Pakistan’s goodwill gestures have included the logistical support provided by the government of Pakistan during the recent presidential election in Afghanistan to the hundreds of thousands of voters among the Afghan refuges who were voting for Karzai. The aggressive push on trade has led to the manifold increase in trade which is now t around 1.2 billion dollars.

But for all of Pakistan’s confidence building moves Pakistan-Afghan tensions have spiraled. There has been name calling, constant complaining and open accusations. President Karzai is a man under pressure. Almost unabated his accusations have continued ; that Pakistan has given shelter to Osama Bin Ladin, that Pakistan government is not doing enough to stop the talibaan, that Pakistan’swants to ‘enslave’ Afghanistan.

In private meetings with senior Pakistani ministers the Afghan president has complained that Pakistan is still pursuing its old policy of controlling Afghanistan to acquire "strategic depth" vis a vis India.

As Afghanistan’s security situation deteriorates, the economic conditions does not improve, the political chaos continues and the talibaan insurgency gains unprecedented momentum, the inadequacy of NATO forces becomes evident, the failure to control the border movements continues unchecked, Kabul’s failure to administer Afghanistan is obvious, the paucity of development and the absence of good governance and the inadequacy of international support, translate into a huge pressure on Karzai.

The talibaan warn of bloodier battles ahead and the world listens to them attentively, if fearfully. NATO forces look for larger number of troops to battle them. Others including the British believe some political arrangements are also required. Musharraf has been the most vocal in warning of the talibaan increasingly gaining popular support. He knows the growing appeal as it attracts an increasing number of towns in Pakistan’s NWFP province’s settled areas. In the tribal areas where the talibaan support has not evaporated Pakistan tries various approaches to neutralize them, to win them over or to even contain them.

Meanwhile, as a man under tremendous pressure Karazai falters. He does what is now almost second nature to him; repeated outbursts against Pakistan- against its support for the talibaan and for destabilizing Afghanistan. Karzai’s complaints combine with US and NATO criticism have forced Pakistan to demand that Afghanistan take back its still over 2 million refuges. Pakistan is finding to manage this extremely large refugee population that move sin thousands across the Pakistan-Afghan border on a daily basis. Islamabad has asked the UN to make arrangements for their repatriation. In Kabul the Pakistan Prime Minister categorically stated that Kabul and Islamabad have agreed to work on resettling three million Afghan refugees back in Afghanistan and removing the sanctuary that refugee camps provide to insurgents. He explained that "Refugee camps on our side of the border sometimes are safe havens for elements who are from Afghanistan and take safe haven there after conducting activities,"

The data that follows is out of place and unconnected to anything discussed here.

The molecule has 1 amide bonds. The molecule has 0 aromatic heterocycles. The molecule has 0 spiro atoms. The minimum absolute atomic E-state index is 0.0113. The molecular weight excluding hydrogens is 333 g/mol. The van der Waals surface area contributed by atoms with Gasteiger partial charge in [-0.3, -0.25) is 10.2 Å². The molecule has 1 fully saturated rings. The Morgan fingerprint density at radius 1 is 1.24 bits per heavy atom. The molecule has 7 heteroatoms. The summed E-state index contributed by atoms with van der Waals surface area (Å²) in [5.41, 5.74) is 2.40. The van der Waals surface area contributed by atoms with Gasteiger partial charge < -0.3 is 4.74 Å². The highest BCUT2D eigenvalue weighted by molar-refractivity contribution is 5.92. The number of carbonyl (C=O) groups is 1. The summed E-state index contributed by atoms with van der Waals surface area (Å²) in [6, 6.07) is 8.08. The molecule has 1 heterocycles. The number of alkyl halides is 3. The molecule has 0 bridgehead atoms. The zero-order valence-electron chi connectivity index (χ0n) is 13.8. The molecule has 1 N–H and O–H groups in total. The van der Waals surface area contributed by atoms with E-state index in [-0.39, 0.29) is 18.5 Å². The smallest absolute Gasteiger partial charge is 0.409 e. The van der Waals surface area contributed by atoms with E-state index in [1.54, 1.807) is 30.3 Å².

The other step taken by Pakistan is the partial fencing of the Pakistan-Afghan border.

Pakistan has announced placing of additional paratroops along the borders, mining and fencing of the border selectively to attempt to prevent unchecked border crossings. Only selective sections of the 2430 kilometer long border can be fenced and mined. Such a measure will have to be carefully implemented to avoid mining of areas that could create civilian causalities or undermine or endanger normal movement of people and goods. However Karzai’s outbursts against mining betray lack of clear thinking. Hamid Karzai said the plan announced by Islamabad this week would do nothing to stop terrorism. He calls for removal of sanctuaries of terrorists. He condemned the plan as one that would "merely divide families already split by the British-drawn frontier" is mere populism. Afghanistan and Pakistan are two different countries and both reserve the right to protect borders as they deem fit, however without hindering normal movement. There is repeated assurance from Islamabad that, when the mining and fencing begins peoples’ interests will be protected.

Afghanistan’s journey to recovery is likely to be a difficult journey. Yet for Pakistan the only policy option is to provide substantive support and at all times remain engaged in dialogue with Afghanistan. For Pakistan’s own interest and the interest of the entire region Afghanistan’s rapid recovery and reconstruction has to be a priority goal. The temporary irritants in the Pakistan-Afghan relationship notwithstanding, as Prime Minister Shaukat Aziz aptly said in Kabul "Pakistan believes in a sovereign, independent Afghanistan and will stand by it in all odds."